The city of Dayton has received what officials hope will be just the first piece of funding needed to acquire and transform an old rail corridor into a bike path and recreational trail.
The Doppelt Family Trail Development Fund has awarded the city $15,000 to serve as the federal funding match to buy a former Norfolk Southern rail corridor.
The proposed $5 million “Flight Line project” would transform the 6.5-mile track that begins east of the Oregon District, stretches through East Dayton and ends in Kettering.
The Flight Line would create a multi-use trail that connects thousands of residents into the region's existing trail system, while eliminating blight and adding new recreational amenities, according to the city's application for funds through the Dayton Development Coalition's Priority Development and Advocacy Committee (PDAC) process.
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The city remains in negotiations with Norfolk Southern to acquire the rail corridor, which likely is the largest hurdle facing the project, said Jon White, city of Dayton planner.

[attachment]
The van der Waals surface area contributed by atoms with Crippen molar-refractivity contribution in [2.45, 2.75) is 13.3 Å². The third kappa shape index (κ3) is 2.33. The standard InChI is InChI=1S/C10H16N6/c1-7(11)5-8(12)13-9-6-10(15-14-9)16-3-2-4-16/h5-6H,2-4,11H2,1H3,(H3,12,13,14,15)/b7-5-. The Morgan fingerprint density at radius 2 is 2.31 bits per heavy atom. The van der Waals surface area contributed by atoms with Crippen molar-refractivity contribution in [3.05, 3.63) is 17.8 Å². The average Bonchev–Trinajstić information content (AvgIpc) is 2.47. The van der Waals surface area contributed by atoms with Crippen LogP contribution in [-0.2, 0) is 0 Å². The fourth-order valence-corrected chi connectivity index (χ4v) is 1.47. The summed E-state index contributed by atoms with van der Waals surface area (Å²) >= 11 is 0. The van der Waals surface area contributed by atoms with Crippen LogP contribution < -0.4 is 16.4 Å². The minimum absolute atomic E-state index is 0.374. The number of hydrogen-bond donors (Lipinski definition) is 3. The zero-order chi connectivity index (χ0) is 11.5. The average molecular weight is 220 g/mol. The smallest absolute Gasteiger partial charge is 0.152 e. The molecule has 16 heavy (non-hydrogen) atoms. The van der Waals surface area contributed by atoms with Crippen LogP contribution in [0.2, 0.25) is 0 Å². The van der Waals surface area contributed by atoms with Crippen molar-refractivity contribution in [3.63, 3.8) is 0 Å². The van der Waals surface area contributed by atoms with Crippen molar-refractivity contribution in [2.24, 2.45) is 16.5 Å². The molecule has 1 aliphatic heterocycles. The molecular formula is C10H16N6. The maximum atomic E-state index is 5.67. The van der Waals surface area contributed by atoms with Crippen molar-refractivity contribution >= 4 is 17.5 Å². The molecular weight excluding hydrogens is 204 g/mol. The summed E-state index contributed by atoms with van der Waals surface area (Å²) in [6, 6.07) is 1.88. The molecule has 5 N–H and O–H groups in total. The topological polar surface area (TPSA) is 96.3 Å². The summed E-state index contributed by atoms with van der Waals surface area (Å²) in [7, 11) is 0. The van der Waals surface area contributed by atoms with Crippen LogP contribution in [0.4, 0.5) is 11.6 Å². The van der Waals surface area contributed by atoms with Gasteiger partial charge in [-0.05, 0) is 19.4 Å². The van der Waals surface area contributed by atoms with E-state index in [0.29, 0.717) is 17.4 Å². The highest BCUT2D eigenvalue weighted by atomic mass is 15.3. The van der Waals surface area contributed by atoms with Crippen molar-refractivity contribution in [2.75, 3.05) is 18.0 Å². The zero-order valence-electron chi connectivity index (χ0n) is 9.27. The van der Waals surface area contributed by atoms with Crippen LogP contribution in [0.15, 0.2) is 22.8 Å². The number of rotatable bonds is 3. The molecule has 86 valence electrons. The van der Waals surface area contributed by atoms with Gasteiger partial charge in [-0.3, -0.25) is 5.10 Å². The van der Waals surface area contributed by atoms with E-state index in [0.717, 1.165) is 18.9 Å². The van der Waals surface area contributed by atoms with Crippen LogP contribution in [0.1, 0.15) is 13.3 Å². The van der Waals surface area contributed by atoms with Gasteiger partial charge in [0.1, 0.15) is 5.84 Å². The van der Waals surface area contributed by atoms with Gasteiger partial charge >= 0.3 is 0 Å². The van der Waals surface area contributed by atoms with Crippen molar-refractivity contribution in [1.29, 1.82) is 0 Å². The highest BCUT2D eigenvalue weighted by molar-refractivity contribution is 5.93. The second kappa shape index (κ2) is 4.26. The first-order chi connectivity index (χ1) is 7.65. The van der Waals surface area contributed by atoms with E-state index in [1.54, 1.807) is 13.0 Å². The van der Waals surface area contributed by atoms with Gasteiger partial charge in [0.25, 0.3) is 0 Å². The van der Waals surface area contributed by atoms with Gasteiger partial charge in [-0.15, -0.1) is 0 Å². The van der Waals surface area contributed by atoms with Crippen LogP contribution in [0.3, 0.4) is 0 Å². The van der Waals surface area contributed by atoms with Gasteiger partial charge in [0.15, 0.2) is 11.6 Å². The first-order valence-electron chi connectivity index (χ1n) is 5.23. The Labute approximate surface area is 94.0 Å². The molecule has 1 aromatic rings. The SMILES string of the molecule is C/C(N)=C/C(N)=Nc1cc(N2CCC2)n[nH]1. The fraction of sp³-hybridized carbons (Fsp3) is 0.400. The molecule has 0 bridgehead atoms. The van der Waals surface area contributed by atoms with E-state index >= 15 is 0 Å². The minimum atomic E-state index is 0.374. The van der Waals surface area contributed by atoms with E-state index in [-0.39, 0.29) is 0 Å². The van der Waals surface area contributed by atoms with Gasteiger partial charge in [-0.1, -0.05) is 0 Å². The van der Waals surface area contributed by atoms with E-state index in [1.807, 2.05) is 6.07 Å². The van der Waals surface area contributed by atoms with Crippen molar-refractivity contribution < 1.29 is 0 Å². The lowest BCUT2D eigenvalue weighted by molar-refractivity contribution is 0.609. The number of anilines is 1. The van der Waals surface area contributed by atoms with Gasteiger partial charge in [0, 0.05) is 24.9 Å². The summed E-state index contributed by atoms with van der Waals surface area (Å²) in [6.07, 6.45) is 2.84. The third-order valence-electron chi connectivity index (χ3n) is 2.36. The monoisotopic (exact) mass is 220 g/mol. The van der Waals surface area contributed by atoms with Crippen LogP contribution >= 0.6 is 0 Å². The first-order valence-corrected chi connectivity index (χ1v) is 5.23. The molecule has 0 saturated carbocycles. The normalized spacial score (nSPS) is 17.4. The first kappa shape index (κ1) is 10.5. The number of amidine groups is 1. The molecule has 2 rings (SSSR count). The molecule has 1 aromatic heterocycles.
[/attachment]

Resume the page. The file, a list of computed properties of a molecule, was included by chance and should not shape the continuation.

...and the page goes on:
“Our vision is for a recreational trail and urban greenway, and we hope to have some linear parks along the corridor,” White said.
The city also is seeking Clean Ohio Fund grants to help cover the cost of acquisition.
The project would create a bike and recreational trail that is elevated for multiple blocks, similar to the much-longer "High-Line" public park built on a freight line in New York City and "The 606" trail in Chicago.
Dayton’s proposed rails-to-trail corridor is elevated for several blocks heading east, with views of the eastern edge of downtown, Webster Station and East Dayton.
If the rail line can be acquired, the project likely will occur in phases over multiple years, White said.
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